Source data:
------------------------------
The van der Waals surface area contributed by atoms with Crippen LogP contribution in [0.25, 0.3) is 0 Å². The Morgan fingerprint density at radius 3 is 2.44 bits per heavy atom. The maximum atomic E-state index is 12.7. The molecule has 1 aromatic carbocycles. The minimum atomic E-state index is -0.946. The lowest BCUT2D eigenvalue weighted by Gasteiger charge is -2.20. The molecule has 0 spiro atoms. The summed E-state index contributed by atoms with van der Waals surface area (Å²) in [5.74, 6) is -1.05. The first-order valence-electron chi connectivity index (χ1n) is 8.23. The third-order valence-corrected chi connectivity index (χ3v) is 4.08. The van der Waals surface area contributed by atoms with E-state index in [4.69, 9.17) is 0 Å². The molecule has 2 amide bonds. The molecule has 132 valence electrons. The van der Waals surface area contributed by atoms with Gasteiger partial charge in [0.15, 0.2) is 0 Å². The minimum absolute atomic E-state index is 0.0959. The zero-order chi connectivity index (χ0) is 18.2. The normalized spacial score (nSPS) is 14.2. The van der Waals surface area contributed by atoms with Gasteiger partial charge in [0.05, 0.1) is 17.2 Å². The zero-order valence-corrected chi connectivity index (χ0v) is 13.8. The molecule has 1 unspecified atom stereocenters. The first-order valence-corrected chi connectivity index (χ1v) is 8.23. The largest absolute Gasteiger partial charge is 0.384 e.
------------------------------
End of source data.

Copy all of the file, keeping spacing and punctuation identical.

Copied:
The van der Waals surface area contributed by atoms with Crippen LogP contribution in [0.25, 0.3) is 0 Å². The Morgan fingerprint density at radius 3 is 2.44 bits per heavy atom. The maximum atomic E-state index is 12.7. The molecule has 1 aromatic carbocycles. The minimum atomic E-state index is -0.946. The lowest BCUT2D eigenvalue weighted by Gasteiger charge is -2.20. The molecule has 0 spiro atoms. The summed E-state index contributed by atoms with van der Waals surface area (Å²) in [5.74, 6) is -1.05. The first-order valence-electron chi connectivity index (χ1n) is 8.23. The third-order valence-corrected chi connectivity index (χ3v) is 4.08. The van der Waals surface area contributed by atoms with E-state index in [4.69, 9.17) is 0 Å². The molecule has 2 amide bonds. The molecule has 132 valence electrons. The van der Waals surface area contributed by atoms with Gasteiger partial charge in [0.15, 0.2) is 0 Å². The minimum absolute atomic E-state index is 0.0959. The zero-order chi connectivity index (χ0) is 18.2. The normalized spacial score (nSPS) is 14.2. The van der Waals surface area contributed by atoms with Gasteiger partial charge in [0.05, 0.1) is 17.2 Å². The zero-order valence-corrected chi connectivity index (χ0v) is 13.8. The molecule has 1 unspecified atom stereocenters. The first-order valence-corrected chi connectivity index (χ1v) is 8.23. The largest absolute Gasteiger partial charge is 0.384 e.